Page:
--
    "The average user doesn't know what he wants. The average user wants
    fries with that, if prompted."
     
    MaHogany, Oct 11, 2006
    #3
  4. steve

    thingy Guest

    MaHogany wrote:
    > On Wed, 11 Oct 2006 21:15:58 +1300, thingy wrote:
    >
    >> It would "appear" more like there was a errant exec at MS. Looks like
    >> the wayward chap "promised" Baystar support he should not have promised
    >> and MS's legal team realizing he had over stepped the mark, got him
    >> sacked....

    >
    > What you need to consider, IMHO, is M$'s history when it comes to how it
    > handles it's staff. MS is on record of having lied to its staff.
    >
    > Why would M$ be on record for telling outright lies to it's staff and yet
    > not mislead an employee into doing something only to get them sacked?


    Think of it this way...IBM is into Millions lost in Lawyers fees
    defending itself, so is Novell and is Redhat (though maybe only 100's of
    Thousands so far)....,the damage to their reputation and business. Now
    my limited understanding of law and things like Libel and slander is it
    can be applied to malicious use of the US court system to harass and
    abuse an innocent party....

    So, given the poor state of SCOs case; the fact that a party is not to
    use discovery as a fishing expedition to look for info to press a case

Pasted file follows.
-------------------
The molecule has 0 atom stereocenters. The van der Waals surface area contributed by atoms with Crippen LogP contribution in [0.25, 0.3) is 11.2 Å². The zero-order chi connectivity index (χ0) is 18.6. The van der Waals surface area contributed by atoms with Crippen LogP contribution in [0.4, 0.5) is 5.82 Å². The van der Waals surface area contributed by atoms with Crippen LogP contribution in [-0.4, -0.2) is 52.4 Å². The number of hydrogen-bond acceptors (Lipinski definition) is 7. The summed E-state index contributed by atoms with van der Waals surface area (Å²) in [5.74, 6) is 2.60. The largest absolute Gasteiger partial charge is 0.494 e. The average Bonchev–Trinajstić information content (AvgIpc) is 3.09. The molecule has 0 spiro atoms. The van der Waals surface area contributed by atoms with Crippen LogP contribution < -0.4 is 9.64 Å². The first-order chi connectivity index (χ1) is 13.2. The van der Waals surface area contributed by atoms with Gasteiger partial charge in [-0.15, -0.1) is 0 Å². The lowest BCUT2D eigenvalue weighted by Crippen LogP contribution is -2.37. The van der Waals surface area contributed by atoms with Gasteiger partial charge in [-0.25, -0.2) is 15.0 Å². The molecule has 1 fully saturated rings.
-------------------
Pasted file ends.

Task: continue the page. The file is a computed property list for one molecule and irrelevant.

(ie they should have a decent case and evidence before discovery
    commences) the Judge's comments on lack of significant or even any
    evidence, the public comments by Darl and the SCO PR machine.....all
    damaging IBM....Novell, RH, Linus, Linux developers, ex-SCO customers.

    I suspect that when SCOs case collapses IBM will have a good cause to
    get its costs (at least) back from SCO from defending itself.....(if IBM
    can prove malicious misuse of the court system maybe even triple damages)

    So SCO will be bankrupt....so where is IBM to go? SCO's backers that's
    where.....potentially Baystar and MS and Sun to name but three....

    An example would be in the UK back in the early 90's a
    Conservative/National MP sued a 3rd party claiming they had liabled him
    with untruths....basically used the court system to bully and attempt to
    shut the party up, but the party successfully defended themselves and
    proved it was the truth. The judge in the case then in describing the
    false claim for liable as malicous awarded court and defense costs to
    that party....but of course the MP was bankrupt BUT he had gone to some
    Right wing mates to get them to bank roll him in the case.....the judge
    held these bankrollers liable for the costs and they had to pay up....

    Now I believe similar is possible with the US court system.

    So if I was MS and I had not sacked that Exec I would be deeply
    worried.....because they could be into damages worth 10's of Millions.....

    Now the fun bit is a deposition of that Exec, if he sings, or admits
    enough of Senior People wanted him to do what he did, MS could still
    find itself in dire straights....now for me if there was enough of a
    case based on what that exec said and I was IBM, I'd drag MS into
    court....even if they won little the damage to MS would be huge......

    The aftermath of the SCO V IBM case could actually be even more
    interesting....

    As I said,

    >> You know how it goes, "Who will rid me of this meddlesome priest".....

    >
    > Indeed!
    >
    >
    > Ma Hogany
    >


    regards

    Thing
     
    thingy, Oct 12, 2006
    #4